Strathclyde Regional Council fears it could have to pay out millions of pounds in compensation if nursery nurses decide to jump on a legal "gravy train" and claim equal pay with nursery teachers.
The Scottish council is preparing for a rush of hearings following the industrial tribunal cases of a dozen special-school instructors who claimed the same salary as their teacher colleagues. A decision on these cases is expected any day.
Nursery nurses are paid up to Pounds 6,000 a year less than teachers, and under European law, they would be able to claim five years of lost earnings if they won their case. Strathclyde has more than 2,000 nursery nurses and if they all took the council to court, it could face a bill of up to Pounds 60 million.
Most education authorities in Scotland have seen a stream of equal pay for equal value at work cases in recent years. Last summer nine teachers successfully claimed equal pay with school department heads in Strathclyde.
The so-called Wallace cases occurred because hard-pressed schools could not afford to create departments for relatively new subjects such as computing. The teachers believed they were department heads in all but name.
Strathclyde has 300 more such cases in the pipeline. In January, its appeals against the Wallace rulings were dismissed by the Employment Appeals Tribunal although the judge allowed the council to lodge an appeal with the Court of Session.
The council will also be fighting three nursery centre heads who are claiming equal pay with nursery school headteachers and it fears that its 2,000 nursery nurses will follow their example.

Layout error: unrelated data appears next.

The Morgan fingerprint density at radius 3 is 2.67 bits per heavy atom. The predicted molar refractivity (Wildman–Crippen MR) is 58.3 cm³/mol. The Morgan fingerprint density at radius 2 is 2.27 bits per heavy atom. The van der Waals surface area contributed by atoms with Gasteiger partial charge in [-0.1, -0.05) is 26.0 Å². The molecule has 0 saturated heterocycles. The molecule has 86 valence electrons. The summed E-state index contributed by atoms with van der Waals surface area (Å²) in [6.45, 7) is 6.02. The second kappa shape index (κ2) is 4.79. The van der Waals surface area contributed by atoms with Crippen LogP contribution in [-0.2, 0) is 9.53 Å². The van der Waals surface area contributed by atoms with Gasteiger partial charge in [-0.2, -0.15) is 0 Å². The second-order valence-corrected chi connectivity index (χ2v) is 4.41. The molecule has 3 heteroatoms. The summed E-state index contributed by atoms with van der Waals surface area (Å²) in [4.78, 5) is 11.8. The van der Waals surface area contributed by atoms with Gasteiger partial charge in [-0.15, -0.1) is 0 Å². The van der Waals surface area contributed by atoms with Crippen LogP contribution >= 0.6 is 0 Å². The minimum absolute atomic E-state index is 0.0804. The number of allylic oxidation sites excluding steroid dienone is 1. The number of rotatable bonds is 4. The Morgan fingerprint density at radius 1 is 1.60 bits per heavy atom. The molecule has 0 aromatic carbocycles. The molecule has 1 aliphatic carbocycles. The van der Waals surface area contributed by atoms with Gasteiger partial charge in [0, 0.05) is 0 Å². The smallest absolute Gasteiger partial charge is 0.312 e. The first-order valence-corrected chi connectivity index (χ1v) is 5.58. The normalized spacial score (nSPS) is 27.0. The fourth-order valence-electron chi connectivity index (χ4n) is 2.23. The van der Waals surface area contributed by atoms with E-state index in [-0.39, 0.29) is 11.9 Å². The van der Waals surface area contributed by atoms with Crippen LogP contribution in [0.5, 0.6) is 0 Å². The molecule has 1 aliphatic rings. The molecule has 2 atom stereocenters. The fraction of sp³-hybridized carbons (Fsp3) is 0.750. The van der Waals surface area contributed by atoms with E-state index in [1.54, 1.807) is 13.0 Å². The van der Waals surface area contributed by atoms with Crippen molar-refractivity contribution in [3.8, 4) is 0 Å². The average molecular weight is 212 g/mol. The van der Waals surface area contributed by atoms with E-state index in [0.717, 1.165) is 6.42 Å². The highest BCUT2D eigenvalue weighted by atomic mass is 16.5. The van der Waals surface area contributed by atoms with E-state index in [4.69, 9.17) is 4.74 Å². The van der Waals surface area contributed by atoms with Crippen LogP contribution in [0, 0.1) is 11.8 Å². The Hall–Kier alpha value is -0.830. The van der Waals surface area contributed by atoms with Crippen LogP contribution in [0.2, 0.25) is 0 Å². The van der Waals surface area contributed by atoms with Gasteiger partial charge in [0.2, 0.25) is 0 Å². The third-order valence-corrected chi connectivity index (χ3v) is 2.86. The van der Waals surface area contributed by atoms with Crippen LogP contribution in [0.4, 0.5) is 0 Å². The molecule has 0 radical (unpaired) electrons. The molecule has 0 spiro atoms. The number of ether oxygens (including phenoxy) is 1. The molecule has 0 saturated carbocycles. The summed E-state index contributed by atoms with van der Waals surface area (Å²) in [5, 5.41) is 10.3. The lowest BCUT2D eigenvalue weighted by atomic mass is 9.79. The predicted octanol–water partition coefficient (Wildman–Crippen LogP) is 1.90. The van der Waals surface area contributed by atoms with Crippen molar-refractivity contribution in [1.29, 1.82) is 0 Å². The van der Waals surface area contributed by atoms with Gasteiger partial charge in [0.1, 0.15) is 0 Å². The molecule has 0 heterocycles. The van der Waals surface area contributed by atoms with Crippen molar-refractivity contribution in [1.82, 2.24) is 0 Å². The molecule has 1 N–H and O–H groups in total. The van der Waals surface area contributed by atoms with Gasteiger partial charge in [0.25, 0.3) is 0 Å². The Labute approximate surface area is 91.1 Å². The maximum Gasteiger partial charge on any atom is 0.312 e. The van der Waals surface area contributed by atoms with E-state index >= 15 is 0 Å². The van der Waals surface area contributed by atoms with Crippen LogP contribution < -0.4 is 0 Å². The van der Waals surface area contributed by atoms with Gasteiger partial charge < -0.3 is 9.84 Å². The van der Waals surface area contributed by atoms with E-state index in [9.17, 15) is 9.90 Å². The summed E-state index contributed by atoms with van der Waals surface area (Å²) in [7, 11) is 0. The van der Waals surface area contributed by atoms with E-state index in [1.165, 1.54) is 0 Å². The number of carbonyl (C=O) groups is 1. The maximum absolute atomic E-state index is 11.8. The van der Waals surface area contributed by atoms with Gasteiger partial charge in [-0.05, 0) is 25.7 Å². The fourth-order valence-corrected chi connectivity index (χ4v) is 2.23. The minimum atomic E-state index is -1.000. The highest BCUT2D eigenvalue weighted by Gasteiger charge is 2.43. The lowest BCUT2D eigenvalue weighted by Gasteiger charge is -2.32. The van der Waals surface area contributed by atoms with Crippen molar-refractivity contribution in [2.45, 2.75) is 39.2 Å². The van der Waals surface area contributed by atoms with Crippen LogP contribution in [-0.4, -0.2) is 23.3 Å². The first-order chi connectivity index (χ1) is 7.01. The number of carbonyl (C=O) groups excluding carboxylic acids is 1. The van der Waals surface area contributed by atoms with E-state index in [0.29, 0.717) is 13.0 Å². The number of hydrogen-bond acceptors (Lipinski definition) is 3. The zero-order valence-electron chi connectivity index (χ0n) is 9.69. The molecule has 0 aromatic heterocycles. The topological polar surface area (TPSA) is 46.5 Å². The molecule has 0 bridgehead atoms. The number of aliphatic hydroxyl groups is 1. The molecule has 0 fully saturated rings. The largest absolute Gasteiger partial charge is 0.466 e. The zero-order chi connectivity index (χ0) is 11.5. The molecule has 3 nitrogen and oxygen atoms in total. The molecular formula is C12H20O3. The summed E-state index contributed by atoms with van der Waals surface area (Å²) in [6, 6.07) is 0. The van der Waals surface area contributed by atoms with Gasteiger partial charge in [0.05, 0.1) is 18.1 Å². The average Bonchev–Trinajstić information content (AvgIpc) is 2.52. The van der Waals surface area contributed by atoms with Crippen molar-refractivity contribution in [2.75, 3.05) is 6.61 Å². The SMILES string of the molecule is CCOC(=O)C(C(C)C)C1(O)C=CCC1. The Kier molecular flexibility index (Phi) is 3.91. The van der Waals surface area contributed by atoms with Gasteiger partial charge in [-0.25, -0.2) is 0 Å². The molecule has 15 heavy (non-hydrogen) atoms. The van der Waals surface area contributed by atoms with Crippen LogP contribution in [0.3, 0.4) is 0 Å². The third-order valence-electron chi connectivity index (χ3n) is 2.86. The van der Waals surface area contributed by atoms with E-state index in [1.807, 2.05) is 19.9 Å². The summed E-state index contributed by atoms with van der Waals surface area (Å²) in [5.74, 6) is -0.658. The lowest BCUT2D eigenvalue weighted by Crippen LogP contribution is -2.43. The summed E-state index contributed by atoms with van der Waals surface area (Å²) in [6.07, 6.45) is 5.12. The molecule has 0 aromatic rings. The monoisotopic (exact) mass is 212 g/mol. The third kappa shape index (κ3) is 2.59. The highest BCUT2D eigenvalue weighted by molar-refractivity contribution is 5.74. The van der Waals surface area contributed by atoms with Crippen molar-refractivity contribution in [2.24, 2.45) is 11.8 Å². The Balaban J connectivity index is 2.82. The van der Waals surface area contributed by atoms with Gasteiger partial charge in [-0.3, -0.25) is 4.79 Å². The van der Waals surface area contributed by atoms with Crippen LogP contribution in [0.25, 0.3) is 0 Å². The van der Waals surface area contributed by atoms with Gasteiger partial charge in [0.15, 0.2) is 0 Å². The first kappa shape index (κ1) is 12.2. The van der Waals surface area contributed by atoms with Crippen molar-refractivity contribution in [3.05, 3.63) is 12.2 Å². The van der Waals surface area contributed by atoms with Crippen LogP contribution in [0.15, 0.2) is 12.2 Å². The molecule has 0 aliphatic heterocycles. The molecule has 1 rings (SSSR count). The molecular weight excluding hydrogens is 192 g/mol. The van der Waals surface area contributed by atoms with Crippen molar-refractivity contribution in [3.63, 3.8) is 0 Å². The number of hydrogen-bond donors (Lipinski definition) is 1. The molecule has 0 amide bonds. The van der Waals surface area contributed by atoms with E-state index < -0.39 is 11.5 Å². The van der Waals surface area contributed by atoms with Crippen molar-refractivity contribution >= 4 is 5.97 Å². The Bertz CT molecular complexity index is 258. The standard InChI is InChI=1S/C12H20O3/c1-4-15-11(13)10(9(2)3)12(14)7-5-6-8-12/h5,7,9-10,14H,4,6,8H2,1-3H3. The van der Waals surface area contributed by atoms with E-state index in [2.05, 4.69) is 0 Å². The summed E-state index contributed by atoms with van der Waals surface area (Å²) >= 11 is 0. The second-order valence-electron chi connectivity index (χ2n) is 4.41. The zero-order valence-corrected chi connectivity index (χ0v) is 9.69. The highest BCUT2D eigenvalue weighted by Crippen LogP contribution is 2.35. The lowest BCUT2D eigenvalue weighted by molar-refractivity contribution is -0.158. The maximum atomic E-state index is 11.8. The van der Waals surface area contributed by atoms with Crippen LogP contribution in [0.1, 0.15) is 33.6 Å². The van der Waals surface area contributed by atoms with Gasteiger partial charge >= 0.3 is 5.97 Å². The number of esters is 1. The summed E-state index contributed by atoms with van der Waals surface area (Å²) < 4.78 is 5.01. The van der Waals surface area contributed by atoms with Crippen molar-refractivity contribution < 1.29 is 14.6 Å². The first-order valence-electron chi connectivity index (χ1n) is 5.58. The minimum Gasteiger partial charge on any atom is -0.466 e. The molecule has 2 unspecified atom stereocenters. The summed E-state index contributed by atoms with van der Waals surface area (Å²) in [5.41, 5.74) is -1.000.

Strathclyde's problems emerged last week at a London conference on unifying social services and education departments for children under eight. Its difficulties will be compounded when it splits into 12 unitary authorities on April 1.
Sheila Cronin, head of special and community services in Renfrewshire - one of the new unitary authorities - said the nursery cases could cost the authorities millions, adding "there's clouds on the horizon in Scotland".
Strathclyde, like an increasing number of forward-thinking local authorities, has integrated its social services and education departments for under-eights. Traditionally, officers in charge, heads of centres and nursery nurses are paid less than headteachers and nursery teachers.
The courts have yet to decide who will pay compensation if the appeals are dismissed.
Sheila Cronin warned the conference delegates that they could face the same problems if they decided to integrate their under-eights departments. But Maggie Smith, head of early years for Manchester City Council, which also has integrated under-eights services, said: "We have left the pay scales where they are until it is sorted out nationally."
And Donald Shiach, a Strathclyde officer for the local government union Unison, said: "We have not been asked to lodge a claim on behalf of nursery nurses, nor are we under pressure to do so. This is a paper tiger invented by the Strathclyde region."
He said the threat of nursery nurses taking the council to court was regularly rehearsed in negotiations.
Strathclyde's "patronising" attitude had always been: "If nursery nurses claim parity with teachers, then we will employ teachers because they're better. " In any case, said Mr Shiach, a case could only be brought if there were a male comparator, and, as most nursery nurses and nursery teachers were women, it would be difficult.